Day 37: Two and Twenty Dark Tales: Dark Retellings of Mother Goose Rhymes
Summary From Goodreads:
In this anthology, 20 authors explore the dark and hidden meanings behind some of the most beloved Mother Goose nursery rhymes through short story retellings. The dark twists on classic tales range from exploring whether Jack truly fell or if Jill pushed him instead to why Humpty Dumpty, fragile and alone, sat atop so high of a wall.
I can’t believe how long it took me to get to Two and Twenty Dark Tales, but finally I have read it! This anthology intrigued me from the moment I heard about it, and though I heard mixed reviews, when I won it I was still pretty excited to dive in. For whatever reason it has been sitting on my shelves buried under other books since, but as I said, I finally have taken the time to read it.
I did enjoy the anthology quite a bit, though of course I have my favorites. As with most books of this nature I will be doing brief thoughts on my top five short stories in reverse order. So without further ado here they are:
5. Blue by Sayantani DasGupta – A haunting story of ancient storytellers that is not truly dark and has a very pleasant ending. Sweet.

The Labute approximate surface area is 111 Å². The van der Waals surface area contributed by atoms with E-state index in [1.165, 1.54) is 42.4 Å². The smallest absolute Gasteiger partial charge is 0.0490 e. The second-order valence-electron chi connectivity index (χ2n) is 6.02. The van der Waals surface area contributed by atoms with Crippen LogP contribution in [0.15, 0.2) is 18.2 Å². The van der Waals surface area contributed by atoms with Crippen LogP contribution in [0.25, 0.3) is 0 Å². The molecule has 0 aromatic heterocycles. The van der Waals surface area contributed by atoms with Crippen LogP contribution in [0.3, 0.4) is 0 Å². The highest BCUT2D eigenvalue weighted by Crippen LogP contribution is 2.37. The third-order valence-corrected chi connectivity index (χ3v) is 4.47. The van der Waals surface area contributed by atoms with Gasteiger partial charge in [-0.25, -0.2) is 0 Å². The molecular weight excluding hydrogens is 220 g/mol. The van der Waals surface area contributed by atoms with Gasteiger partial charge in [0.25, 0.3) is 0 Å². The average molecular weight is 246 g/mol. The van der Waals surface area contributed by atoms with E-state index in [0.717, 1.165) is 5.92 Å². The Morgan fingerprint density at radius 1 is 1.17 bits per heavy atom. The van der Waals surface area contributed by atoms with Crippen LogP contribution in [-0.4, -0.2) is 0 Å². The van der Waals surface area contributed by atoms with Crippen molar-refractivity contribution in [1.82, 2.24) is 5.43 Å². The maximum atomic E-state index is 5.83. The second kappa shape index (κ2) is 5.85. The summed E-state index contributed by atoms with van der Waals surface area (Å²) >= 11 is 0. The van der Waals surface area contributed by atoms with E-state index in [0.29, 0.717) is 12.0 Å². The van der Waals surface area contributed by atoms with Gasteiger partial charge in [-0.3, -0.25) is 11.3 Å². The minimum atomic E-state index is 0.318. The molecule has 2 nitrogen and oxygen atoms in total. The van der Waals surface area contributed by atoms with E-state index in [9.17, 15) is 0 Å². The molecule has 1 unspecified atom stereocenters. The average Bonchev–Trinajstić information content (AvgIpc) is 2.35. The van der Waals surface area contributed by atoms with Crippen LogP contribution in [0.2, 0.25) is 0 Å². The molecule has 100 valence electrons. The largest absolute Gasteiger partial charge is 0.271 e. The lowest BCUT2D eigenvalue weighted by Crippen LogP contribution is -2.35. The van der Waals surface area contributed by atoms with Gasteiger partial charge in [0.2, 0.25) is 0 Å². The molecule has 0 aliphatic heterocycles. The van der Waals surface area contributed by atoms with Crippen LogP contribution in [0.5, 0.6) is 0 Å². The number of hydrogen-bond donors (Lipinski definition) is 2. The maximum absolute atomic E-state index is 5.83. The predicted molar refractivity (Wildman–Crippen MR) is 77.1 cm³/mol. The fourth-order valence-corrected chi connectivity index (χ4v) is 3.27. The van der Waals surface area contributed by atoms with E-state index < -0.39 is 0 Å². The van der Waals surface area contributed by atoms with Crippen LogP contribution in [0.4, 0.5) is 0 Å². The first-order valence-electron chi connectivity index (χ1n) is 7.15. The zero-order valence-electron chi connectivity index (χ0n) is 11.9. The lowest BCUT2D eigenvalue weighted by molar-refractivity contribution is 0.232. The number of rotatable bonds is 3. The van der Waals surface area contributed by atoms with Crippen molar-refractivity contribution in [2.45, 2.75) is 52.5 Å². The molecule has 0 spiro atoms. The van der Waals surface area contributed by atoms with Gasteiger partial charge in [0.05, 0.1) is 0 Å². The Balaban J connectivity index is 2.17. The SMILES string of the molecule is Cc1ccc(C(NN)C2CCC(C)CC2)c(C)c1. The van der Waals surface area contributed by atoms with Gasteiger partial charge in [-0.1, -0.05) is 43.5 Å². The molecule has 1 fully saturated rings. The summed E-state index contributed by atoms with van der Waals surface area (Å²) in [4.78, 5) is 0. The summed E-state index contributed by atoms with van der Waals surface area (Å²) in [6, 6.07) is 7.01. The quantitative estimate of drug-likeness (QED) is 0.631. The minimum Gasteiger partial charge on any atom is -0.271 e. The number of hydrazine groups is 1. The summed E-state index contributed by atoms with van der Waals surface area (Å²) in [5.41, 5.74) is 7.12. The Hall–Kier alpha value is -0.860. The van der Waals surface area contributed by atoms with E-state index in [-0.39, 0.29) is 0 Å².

4. Life in a Shoe by Heidi R. Kling – A depressing rhyme is fleshed out and brought to life. Filled with what would be a realistic portrayal of the children’s life in such small quarters, it’s honesty is grim in this retelling but very well done.
3. A Pocket Full of Posey by Pamela van Hylckama Vlieg – The creepiest of Mother Goose rhymes gets all the more disturbing. Dark creatures and forgetfulness abound in what is a tale that children should hope never to hear, and certainly never experience.
2. Tick Tock by Gretchen McNeil – Written by the author of the mystery/thriller Ten, and the reason I was most excited for the anthology, McNeil does not disappoint. With a very dark retelling of “The Clock” she uses creepy children, always a fantastic choice, to do what is right.
1. Candlelight by Suzanne Lazear – Easily my favorite of the anthology, Candlelight was an excellent retelling of “Babylon”. It warns that there is always a price for everything, and that even the seemingly most pleasant of lives is not without cost.